13 February 2020
In this recent English case, borrowers were successful in challenging the validity of a transfer of a loan from one bank to another.
The facts of the case are as follows. The Emanuels had borrowed money from Clydesdale Bank for the purposes of their business. Clydesdale subsequently gave the Emanuels notice that, given loan repayments were not being made, it was making formal demand for repayment of the entire outstanding loan. The Emanuels did not repay the loan. Four years later, Clydesdale notified the Emanuels that their loan had been sold to Promontoria Holding 170 BV. Subsequently, Promontoria (Oak) Ltd, a different company, but in the same group of companies, brought legal proceedings against the Emanuels as the assignee of the debts owed to Clydesdale.
The claim succeeded before the first instance judge on the basis of secondary evidence regarding the assignment between Clydesdale and Promontoria. This evidence was adduced in the form of a significantly redacted assignment deed, despite the Emanuels' opposition on the ground that Promontoria had not established title to the debts.
The Emanuels were then granted permission to appeal.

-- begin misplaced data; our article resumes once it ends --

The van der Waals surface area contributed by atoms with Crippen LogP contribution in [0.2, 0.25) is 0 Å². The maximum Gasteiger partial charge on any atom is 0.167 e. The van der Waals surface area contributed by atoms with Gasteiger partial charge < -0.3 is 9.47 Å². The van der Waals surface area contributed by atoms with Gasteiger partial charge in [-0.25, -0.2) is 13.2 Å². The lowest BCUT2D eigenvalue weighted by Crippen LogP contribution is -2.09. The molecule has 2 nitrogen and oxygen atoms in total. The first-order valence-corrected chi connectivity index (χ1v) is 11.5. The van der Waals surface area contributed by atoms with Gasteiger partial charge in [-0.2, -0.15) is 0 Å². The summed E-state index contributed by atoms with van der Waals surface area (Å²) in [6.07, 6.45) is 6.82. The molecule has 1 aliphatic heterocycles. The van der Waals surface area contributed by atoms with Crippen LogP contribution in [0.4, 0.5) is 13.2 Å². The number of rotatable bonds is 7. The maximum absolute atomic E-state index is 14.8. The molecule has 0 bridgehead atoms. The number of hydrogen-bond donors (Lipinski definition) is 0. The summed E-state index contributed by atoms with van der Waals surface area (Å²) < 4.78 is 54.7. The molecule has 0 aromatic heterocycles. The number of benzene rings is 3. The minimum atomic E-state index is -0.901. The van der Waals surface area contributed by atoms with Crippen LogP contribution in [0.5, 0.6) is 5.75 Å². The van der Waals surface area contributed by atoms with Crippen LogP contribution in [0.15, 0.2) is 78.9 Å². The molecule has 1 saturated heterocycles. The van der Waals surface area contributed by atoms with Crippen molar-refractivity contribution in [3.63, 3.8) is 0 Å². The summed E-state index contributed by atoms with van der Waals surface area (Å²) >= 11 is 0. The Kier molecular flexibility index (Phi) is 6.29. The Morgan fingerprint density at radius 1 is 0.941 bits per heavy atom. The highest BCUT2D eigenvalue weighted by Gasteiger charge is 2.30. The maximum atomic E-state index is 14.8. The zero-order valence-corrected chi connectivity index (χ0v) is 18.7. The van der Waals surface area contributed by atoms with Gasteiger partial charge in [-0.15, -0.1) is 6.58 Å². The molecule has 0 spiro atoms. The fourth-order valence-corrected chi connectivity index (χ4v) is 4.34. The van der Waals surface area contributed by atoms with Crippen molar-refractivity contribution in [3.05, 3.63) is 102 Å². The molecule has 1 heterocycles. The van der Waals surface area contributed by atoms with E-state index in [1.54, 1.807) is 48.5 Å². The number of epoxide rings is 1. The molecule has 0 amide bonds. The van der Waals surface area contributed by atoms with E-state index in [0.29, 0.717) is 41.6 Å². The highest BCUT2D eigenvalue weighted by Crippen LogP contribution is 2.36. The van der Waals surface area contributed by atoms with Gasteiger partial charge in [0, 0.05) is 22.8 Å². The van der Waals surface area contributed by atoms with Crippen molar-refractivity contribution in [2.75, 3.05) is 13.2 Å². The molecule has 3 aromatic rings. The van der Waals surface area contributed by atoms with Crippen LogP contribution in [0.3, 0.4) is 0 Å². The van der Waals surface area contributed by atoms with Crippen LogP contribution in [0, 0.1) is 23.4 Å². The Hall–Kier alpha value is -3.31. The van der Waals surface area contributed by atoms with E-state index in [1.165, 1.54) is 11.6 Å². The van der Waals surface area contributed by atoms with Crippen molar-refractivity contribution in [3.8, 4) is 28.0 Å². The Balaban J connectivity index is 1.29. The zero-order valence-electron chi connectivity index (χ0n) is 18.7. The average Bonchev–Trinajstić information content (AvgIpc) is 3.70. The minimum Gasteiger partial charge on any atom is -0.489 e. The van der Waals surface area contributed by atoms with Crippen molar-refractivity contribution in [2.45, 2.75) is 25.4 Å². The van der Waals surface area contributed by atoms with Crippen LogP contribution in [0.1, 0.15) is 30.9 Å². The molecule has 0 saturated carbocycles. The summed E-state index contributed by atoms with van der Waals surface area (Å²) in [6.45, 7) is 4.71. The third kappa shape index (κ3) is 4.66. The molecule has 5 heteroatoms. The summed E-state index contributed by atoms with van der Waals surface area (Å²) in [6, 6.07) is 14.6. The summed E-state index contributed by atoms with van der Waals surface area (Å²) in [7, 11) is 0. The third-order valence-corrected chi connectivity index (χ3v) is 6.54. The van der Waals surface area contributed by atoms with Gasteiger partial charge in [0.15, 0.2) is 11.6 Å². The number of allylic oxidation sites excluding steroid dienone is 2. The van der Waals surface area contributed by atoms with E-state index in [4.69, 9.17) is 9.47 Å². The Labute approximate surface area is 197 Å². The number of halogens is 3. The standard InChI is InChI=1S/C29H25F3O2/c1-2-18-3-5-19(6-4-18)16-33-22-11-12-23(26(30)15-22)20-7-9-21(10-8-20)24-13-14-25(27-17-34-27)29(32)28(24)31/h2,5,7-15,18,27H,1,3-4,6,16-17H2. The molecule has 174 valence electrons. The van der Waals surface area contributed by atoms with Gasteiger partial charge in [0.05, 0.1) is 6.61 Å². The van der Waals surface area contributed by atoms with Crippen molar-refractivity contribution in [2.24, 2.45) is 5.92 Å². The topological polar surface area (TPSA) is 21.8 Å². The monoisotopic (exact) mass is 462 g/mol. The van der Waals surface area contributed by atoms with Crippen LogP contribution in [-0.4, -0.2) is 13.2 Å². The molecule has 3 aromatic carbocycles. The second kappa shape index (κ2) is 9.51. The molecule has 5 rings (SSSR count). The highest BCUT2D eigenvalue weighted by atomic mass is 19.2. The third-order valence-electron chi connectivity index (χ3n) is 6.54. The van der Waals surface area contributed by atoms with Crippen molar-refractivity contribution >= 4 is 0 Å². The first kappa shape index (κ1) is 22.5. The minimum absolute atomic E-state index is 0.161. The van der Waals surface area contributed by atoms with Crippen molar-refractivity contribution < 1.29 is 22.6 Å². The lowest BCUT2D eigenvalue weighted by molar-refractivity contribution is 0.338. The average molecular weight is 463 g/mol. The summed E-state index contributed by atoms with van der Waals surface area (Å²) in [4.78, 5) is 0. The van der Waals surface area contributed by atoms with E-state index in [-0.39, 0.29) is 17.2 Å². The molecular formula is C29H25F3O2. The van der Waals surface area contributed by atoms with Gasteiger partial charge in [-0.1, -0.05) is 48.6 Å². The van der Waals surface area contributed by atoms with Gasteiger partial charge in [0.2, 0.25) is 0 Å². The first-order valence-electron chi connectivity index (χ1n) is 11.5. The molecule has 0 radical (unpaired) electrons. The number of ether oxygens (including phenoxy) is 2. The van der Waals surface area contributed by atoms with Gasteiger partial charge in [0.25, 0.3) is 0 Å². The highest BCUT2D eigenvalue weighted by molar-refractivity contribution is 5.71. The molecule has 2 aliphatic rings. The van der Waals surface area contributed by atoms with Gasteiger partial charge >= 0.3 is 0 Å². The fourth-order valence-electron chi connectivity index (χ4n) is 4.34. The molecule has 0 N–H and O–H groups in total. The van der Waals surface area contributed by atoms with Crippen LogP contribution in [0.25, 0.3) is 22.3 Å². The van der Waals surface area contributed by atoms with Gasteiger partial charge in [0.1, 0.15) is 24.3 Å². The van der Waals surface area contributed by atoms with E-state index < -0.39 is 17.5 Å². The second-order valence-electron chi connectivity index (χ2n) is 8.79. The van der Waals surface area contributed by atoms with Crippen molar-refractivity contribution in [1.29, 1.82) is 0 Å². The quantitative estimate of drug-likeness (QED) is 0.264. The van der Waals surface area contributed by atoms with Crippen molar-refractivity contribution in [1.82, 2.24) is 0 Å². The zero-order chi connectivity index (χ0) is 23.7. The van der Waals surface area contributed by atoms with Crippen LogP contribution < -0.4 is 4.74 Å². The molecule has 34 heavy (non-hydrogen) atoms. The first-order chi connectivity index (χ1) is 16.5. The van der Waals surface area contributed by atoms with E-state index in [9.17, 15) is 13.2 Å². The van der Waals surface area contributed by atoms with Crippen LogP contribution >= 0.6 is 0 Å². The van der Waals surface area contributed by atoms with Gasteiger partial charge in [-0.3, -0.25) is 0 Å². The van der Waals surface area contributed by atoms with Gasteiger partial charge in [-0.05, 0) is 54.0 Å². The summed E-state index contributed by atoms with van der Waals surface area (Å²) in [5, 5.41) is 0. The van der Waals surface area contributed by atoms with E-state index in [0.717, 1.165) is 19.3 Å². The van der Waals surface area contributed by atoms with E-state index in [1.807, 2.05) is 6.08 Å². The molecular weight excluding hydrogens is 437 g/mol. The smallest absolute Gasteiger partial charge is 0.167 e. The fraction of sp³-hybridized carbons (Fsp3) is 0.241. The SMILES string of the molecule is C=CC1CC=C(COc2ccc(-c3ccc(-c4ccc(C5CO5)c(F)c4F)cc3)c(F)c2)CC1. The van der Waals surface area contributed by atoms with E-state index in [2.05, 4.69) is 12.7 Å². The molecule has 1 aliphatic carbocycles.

A substantial part of the Judgment of Marcus Smith J is taken up with a review of the “best evidence” rule. The "best evidence" rule was once considered a key principle of the law of evidence, but that rule (that a party must produce the best evidence that the nature of the case allowed and that any less good evidence was to be excluded), is now considered to be obsolete. The modern position is that secondary evidence of the contents of a document is admissible. The weight that should be given to that secondary evidence (if any) is a matter for the court to decide, in the light of all circumstances of the case.
The Emanuels’ appeal was allowed. Marcus Smith J’s conclusions were as follows:-
This decision may open the door to a number of challenges to the transfer of customer debts by Clydesdale Bank (and other UK banks) to companies in the Cerberus Group.
Gordon Deane at Balfour+Manson has been advising a number of the firm’s clients regarding bank related claims. If you would like to discuss any such matter with Gordon, please contact him on 0131 200 1485 or at email@example.com